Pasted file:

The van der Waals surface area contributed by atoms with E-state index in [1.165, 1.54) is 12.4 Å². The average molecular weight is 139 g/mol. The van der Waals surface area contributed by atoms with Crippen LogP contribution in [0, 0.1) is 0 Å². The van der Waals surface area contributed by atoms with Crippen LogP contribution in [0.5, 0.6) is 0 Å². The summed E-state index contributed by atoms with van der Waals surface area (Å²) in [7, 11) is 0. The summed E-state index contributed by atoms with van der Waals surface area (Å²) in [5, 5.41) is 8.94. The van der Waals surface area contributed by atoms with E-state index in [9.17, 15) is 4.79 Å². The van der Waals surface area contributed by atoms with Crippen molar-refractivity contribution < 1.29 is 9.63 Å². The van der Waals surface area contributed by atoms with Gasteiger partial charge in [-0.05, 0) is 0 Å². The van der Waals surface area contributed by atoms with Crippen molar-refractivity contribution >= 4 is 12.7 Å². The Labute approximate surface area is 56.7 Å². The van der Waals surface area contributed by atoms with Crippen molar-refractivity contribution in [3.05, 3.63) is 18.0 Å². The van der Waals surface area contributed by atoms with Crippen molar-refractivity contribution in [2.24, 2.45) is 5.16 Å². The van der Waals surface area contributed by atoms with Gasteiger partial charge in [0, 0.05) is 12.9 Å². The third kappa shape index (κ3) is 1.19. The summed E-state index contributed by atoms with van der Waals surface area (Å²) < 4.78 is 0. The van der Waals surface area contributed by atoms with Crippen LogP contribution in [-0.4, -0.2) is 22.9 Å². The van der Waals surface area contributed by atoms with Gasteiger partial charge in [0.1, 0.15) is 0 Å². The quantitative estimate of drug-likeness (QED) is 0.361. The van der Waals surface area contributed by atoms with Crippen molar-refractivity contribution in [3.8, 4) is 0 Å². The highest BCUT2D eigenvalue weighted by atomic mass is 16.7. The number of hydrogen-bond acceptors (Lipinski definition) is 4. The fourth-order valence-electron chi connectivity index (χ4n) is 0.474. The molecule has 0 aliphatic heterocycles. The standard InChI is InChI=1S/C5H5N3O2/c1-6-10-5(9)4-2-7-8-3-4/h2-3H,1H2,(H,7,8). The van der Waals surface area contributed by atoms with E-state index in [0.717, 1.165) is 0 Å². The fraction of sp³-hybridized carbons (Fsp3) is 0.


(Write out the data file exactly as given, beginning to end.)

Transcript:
The van der Waals surface area contributed by atoms with E-state index in [1.165, 1.54) is 12.4 Å². The average molecular weight is 139 g/mol. The van der Waals surface area contributed by atoms with Crippen LogP contribution in [0, 0.1) is 0 Å². The van der Waals surface area contributed by atoms with Crippen LogP contribution in [0.5, 0.6) is 0 Å². The summed E-state index contributed by atoms with van der Waals surface area (Å²) in [7, 11) is 0. The summed E-state index contributed by atoms with van der Waals surface area (Å²) in [5, 5.41) is 8.94. The van der Waals surface area contributed by atoms with E-state index in [9.17, 15) is 4.79 Å². The van der Waals surface area contributed by atoms with Crippen molar-refractivity contribution < 1.29 is 9.63 Å². The van der Waals surface area contributed by atoms with Gasteiger partial charge in [-0.05, 0) is 0 Å². The van der Waals surface area contributed by atoms with Crippen molar-refractivity contribution >= 4 is 12.7 Å². The Labute approximate surface area is 56.7 Å². The van der Waals surface area contributed by atoms with Crippen molar-refractivity contribution in [3.05, 3.63) is 18.0 Å². The van der Waals surface area contributed by atoms with Crippen molar-refractivity contribution in [2.24, 2.45) is 5.16 Å². The van der Waals surface area contributed by atoms with Gasteiger partial charge in [0, 0.05) is 12.9 Å². The third kappa shape index (κ3) is 1.19. The summed E-state index contributed by atoms with van der Waals surface area (Å²) < 4.78 is 0. The van der Waals surface area contributed by atoms with Crippen LogP contribution in [-0.4, -0.2) is 22.9 Å². The van der Waals surface area contributed by atoms with Gasteiger partial charge in [0.1, 0.15) is 0 Å². The quantitative estimate of drug-likeness (QED) is 0.361. The van der Waals surface area contributed by atoms with Crippen molar-refractivity contribution in [3.8, 4) is 0 Å². The highest BCUT2D eigenvalue weighted by atomic mass is 16.7. The number of hydrogen-bond acceptors (Lipinski definition) is 4. The fourth-order valence-electron chi connectivity index (χ4n) is 0.474. The molecule has 0 aliphatic heterocycles. The standard InChI is InChI=1S/C5H5N3O2/c1-6-10-5(9)4-2-7-8-3-4/h2-3H,1H2,(H,7,8). The van der Waals surface area contributed by atoms with E-state index in [0.717, 1.165) is 0 Å². The fraction of sp³-hybridized carbons (Fsp3) is 0.